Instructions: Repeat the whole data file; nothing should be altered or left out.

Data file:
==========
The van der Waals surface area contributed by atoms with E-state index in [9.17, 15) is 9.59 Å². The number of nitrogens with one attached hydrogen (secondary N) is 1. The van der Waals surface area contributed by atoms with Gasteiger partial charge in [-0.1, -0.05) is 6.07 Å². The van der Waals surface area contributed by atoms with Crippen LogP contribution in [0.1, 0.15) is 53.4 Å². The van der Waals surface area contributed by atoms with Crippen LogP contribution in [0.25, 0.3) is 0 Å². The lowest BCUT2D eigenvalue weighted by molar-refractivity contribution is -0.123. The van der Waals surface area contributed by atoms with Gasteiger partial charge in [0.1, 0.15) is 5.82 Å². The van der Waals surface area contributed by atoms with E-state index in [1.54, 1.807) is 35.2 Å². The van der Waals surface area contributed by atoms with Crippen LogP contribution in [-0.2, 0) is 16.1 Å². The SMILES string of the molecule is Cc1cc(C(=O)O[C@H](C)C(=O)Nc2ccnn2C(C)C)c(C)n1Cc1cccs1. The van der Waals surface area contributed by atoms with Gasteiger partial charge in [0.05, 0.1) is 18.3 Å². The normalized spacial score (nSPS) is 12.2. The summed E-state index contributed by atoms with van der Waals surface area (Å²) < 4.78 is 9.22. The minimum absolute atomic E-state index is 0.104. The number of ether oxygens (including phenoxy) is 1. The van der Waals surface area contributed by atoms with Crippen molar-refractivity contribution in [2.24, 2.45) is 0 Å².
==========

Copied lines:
The van der Waals surface area contributed by atoms with E-state index in [9.17, 15) is 9.59 Å². The number of nitrogens with one attached hydrogen (secondary N) is 1. The van der Waals surface area contributed by atoms with Gasteiger partial charge in [-0.1, -0.05) is 6.07 Å². The van der Waals surface area contributed by atoms with Crippen LogP contribution in [0.1, 0.15) is 53.4 Å². The van der Waals surface area contributed by atoms with Crippen LogP contribution in [0.25, 0.3) is 0 Å². The lowest BCUT2D eigenvalue weighted by molar-refractivity contribution is -0.123. The van der Waals surface area contributed by atoms with Gasteiger partial charge in [0.1, 0.15) is 5.82 Å². The van der Waals surface area contributed by atoms with E-state index in [1.54, 1.807) is 35.2 Å². The van der Waals surface area contributed by atoms with Crippen LogP contribution in [-0.2, 0) is 16.1 Å². The SMILES string of the molecule is Cc1cc(C(=O)O[C@H](C)C(=O)Nc2ccnn2C(C)C)c(C)n1Cc1cccs1. The van der Waals surface area contributed by atoms with Gasteiger partial charge in [0.05, 0.1) is 18.3 Å². The normalized spacial score (nSPS) is 12.2. The summed E-state index contributed by atoms with van der Waals surface area (Å²) < 4.78 is 9.22. The minimum absolute atomic E-state index is 0.104. The number of ether oxygens (including phenoxy) is 1. The van der Waals surface area contributed by atoms with Crippen molar-refractivity contribution in [2.24, 2.45) is 0 Å².